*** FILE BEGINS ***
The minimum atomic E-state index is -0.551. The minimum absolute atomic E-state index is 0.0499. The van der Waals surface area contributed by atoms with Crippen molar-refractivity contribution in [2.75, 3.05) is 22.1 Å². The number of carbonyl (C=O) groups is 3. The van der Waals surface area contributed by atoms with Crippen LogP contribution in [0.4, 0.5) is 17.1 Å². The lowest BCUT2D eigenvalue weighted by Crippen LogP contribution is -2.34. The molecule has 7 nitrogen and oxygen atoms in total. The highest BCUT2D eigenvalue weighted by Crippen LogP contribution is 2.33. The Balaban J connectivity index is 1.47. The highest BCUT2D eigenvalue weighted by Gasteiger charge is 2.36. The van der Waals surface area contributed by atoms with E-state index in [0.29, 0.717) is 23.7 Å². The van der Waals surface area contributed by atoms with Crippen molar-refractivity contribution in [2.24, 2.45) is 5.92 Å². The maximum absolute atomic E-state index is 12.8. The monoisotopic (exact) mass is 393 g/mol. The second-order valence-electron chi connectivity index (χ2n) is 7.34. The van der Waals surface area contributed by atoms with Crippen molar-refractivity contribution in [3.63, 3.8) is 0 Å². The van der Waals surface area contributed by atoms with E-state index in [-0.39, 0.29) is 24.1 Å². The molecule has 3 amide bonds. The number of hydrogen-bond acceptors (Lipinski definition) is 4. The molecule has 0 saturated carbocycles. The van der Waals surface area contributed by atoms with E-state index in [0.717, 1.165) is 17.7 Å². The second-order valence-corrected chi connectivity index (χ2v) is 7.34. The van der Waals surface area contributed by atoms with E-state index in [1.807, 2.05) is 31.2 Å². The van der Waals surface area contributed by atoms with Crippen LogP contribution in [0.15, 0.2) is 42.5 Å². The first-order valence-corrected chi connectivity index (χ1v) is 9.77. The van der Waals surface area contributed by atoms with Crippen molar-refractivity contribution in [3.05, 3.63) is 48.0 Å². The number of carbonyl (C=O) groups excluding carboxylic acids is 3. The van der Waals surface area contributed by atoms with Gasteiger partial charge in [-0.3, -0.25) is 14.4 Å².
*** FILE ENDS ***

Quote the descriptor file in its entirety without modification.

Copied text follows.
The minimum atomic E-state index is -0.551. The minimum absolute atomic E-state index is 0.0499. The van der Waals surface area contributed by atoms with Crippen molar-refractivity contribution in [2.75, 3.05) is 22.1 Å². The number of carbonyl (C=O) groups is 3. The van der Waals surface area contributed by atoms with Crippen LogP contribution in [0.4, 0.5) is 17.1 Å². The lowest BCUT2D eigenvalue weighted by Crippen LogP contribution is -2.34. The molecule has 7 nitrogen and oxygen atoms in total. The highest BCUT2D eigenvalue weighted by Crippen LogP contribution is 2.33. The Balaban J connectivity index is 1.47. The highest BCUT2D eigenvalue weighted by Gasteiger charge is 2.36. The van der Waals surface area contributed by atoms with E-state index in [0.29, 0.717) is 23.7 Å². The van der Waals surface area contributed by atoms with Crippen molar-refractivity contribution in [2.24, 2.45) is 5.92 Å². The maximum absolute atomic E-state index is 12.8. The monoisotopic (exact) mass is 393 g/mol. The second-order valence-electron chi connectivity index (χ2n) is 7.34. The van der Waals surface area contributed by atoms with Crippen molar-refractivity contribution in [3.63, 3.8) is 0 Å². The van der Waals surface area contributed by atoms with E-state index in [-0.39, 0.29) is 24.1 Å². The molecule has 3 amide bonds. The number of hydrogen-bond acceptors (Lipinski definition) is 4. The molecule has 0 saturated carbocycles. The van der Waals surface area contributed by atoms with E-state index in [0.717, 1.165) is 17.7 Å². The second-order valence-corrected chi connectivity index (χ2v) is 7.34. The van der Waals surface area contributed by atoms with E-state index in [1.807, 2.05) is 31.2 Å². The van der Waals surface area contributed by atoms with Crippen LogP contribution in [0.15, 0.2) is 42.5 Å². The first-order valence-corrected chi connectivity index (χ1v) is 9.77. The van der Waals surface area contributed by atoms with Crippen molar-refractivity contribution in [3.05, 3.63) is 48.0 Å². The number of carbonyl (C=O) groups excluding carboxylic acids is 3. The van der Waals surface area contributed by atoms with Gasteiger partial charge in [-0.3, -0.25) is 14.4 Å².